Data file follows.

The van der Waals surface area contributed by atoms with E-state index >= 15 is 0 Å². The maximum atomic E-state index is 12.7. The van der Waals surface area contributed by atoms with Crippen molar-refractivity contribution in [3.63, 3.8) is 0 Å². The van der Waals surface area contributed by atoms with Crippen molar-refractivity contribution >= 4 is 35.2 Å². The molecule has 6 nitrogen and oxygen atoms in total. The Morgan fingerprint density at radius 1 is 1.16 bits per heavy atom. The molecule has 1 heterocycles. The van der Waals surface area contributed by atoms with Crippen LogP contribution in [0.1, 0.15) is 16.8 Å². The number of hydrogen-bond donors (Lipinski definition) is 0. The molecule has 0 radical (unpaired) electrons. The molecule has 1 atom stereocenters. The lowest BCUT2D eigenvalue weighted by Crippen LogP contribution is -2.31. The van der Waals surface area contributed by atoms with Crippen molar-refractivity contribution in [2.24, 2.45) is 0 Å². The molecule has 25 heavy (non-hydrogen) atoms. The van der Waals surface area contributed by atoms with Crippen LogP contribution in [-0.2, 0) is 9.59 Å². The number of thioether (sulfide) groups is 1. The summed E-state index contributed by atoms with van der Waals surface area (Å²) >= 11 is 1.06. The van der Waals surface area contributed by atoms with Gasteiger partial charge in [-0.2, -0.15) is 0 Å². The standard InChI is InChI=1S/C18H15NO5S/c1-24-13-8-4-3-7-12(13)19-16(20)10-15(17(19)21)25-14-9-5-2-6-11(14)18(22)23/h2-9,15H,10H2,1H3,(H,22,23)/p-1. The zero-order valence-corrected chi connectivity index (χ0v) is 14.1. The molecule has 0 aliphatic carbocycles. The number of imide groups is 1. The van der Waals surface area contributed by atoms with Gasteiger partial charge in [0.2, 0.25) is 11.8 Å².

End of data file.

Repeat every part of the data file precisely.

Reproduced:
The van der Waals surface area contributed by atoms with E-state index >= 15 is 0 Å². The maximum atomic E-state index is 12.7. The van der Waals surface area contributed by atoms with Crippen molar-refractivity contribution in [3.63, 3.8) is 0 Å². The van der Waals surface area contributed by atoms with Crippen molar-refractivity contribution >= 4 is 35.2 Å². The molecule has 6 nitrogen and oxygen atoms in total. The Morgan fingerprint density at radius 1 is 1.16 bits per heavy atom. The molecule has 1 heterocycles. The van der Waals surface area contributed by atoms with Crippen LogP contribution in [0.1, 0.15) is 16.8 Å². The number of hydrogen-bond donors (Lipinski definition) is 0. The molecule has 0 radical (unpaired) electrons. The molecule has 1 atom stereocenters. The lowest BCUT2D eigenvalue weighted by Crippen LogP contribution is -2.31. The van der Waals surface area contributed by atoms with Crippen molar-refractivity contribution in [2.24, 2.45) is 0 Å². The molecule has 25 heavy (non-hydrogen) atoms. The van der Waals surface area contributed by atoms with Crippen LogP contribution in [-0.2, 0) is 9.59 Å². The number of thioether (sulfide) groups is 1. The summed E-state index contributed by atoms with van der Waals surface area (Å²) >= 11 is 1.06. The van der Waals surface area contributed by atoms with Gasteiger partial charge in [-0.2, -0.15) is 0 Å². The standard InChI is InChI=1S/C18H15NO5S/c1-24-13-8-4-3-7-12(13)19-16(20)10-15(17(19)21)25-14-9-5-2-6-11(14)18(22)23/h2-9,15H,10H2,1H3,(H,22,23)/p-1. The zero-order valence-corrected chi connectivity index (χ0v) is 14.1. The molecule has 0 aliphatic carbocycles. The number of imide groups is 1. The van der Waals surface area contributed by atoms with Gasteiger partial charge in [0.2, 0.25) is 11.8 Å².